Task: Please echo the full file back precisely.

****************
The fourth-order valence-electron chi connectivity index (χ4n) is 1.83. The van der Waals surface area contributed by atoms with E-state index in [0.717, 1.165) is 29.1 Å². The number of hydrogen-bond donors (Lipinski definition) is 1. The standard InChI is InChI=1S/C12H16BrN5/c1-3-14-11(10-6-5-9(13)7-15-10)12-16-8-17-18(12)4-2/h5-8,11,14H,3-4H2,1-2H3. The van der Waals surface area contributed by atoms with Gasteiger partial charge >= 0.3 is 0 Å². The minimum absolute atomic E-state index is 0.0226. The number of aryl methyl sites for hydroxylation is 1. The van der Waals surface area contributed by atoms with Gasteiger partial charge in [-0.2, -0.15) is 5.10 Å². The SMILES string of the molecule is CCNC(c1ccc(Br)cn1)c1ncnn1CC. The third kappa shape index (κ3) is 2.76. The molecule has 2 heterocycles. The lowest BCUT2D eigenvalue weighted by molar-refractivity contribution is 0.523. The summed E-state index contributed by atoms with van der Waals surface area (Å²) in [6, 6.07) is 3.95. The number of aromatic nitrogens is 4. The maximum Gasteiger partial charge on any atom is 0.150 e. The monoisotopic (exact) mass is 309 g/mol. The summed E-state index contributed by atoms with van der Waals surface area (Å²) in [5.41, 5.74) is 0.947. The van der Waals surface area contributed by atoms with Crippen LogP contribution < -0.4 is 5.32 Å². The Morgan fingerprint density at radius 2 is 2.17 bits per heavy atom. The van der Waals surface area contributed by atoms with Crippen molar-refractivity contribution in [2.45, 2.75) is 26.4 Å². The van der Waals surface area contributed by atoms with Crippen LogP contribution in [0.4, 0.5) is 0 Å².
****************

The fourth-order valence-electron chi connectivity index (χ4n) is 1.83. The van der Waals surface area contributed by atoms with E-state index in [0.717, 1.165) is 29.1 Å². The number of hydrogen-bond donors (Lipinski definition) is 1. The standard InChI is InChI=1S/C12H16BrN5/c1-3-14-11(10-6-5-9(13)7-15-10)12-16-8-17-18(12)4-2/h5-8,11,14H,3-4H2,1-2H3. The van der Waals surface area contributed by atoms with Gasteiger partial charge >= 0.3 is 0 Å². The minimum absolute atomic E-state index is 0.0226. The number of aryl methyl sites for hydroxylation is 1. The van der Waals surface area contributed by atoms with Gasteiger partial charge in [-0.2, -0.15) is 5.10 Å². The SMILES string of the molecule is CCNC(c1ccc(Br)cn1)c1ncnn1CC. The third kappa shape index (κ3) is 2.76. The molecule has 2 heterocycles. The lowest BCUT2D eigenvalue weighted by molar-refractivity contribution is 0.523. The summed E-state index contributed by atoms with van der Waals surface area (Å²) in [6, 6.07) is 3.95. The number of aromatic nitrogens is 4. The maximum Gasteiger partial charge on any atom is 0.150 e. The monoisotopic (exact) mass is 309 g/mol. The summed E-state index contributed by atoms with van der Waals surface area (Å²) in [5.41, 5.74) is 0.947. The van der Waals surface area contributed by atoms with Crippen LogP contribution < -0.4 is 5.32 Å². The Morgan fingerprint density at radius 2 is 2.17 bits per heavy atom. The van der Waals surface area contributed by atoms with Crippen molar-refractivity contribution in [2.45, 2.75) is 26.4 Å². The van der Waals surface area contributed by atoms with Crippen LogP contribution in [0.4, 0.5) is 0 Å².